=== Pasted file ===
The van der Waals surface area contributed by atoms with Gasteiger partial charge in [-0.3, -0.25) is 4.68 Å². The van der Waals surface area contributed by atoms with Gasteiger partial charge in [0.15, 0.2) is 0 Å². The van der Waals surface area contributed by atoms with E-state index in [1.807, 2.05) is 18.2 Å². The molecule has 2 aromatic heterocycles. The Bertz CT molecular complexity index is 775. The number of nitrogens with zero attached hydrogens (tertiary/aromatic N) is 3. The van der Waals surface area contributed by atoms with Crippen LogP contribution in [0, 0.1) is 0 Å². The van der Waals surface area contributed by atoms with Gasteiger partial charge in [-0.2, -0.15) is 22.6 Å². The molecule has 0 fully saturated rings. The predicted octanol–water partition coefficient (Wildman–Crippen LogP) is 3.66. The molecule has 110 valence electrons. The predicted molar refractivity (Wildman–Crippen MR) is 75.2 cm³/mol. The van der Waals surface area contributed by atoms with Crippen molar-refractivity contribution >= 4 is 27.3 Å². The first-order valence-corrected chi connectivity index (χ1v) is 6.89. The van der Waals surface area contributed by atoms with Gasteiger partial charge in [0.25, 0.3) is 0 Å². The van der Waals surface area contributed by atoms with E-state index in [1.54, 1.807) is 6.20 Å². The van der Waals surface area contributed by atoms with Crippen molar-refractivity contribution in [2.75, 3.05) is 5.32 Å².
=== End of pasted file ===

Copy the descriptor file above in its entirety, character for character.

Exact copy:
The van der Waals surface area contributed by atoms with Gasteiger partial charge in [-0.3, -0.25) is 4.68 Å². The van der Waals surface area contributed by atoms with Gasteiger partial charge in [0.15, 0.2) is 0 Å². The van der Waals surface area contributed by atoms with E-state index in [1.807, 2.05) is 18.2 Å². The molecule has 2 aromatic heterocycles. The Bertz CT molecular complexity index is 775. The number of nitrogens with zero attached hydrogens (tertiary/aromatic N) is 3. The van der Waals surface area contributed by atoms with Crippen LogP contribution in [0, 0.1) is 0 Å². The van der Waals surface area contributed by atoms with Gasteiger partial charge in [-0.2, -0.15) is 22.6 Å². The molecule has 0 fully saturated rings. The predicted octanol–water partition coefficient (Wildman–Crippen LogP) is 3.66. The molecule has 110 valence electrons. The predicted molar refractivity (Wildman–Crippen MR) is 75.2 cm³/mol. The van der Waals surface area contributed by atoms with Crippen molar-refractivity contribution >= 4 is 27.3 Å². The first-order valence-corrected chi connectivity index (χ1v) is 6.89. The van der Waals surface area contributed by atoms with Gasteiger partial charge in [0.25, 0.3) is 0 Å². The van der Waals surface area contributed by atoms with E-state index in [1.54, 1.807) is 6.20 Å². The van der Waals surface area contributed by atoms with Crippen molar-refractivity contribution in [2.75, 3.05) is 5.32 Å².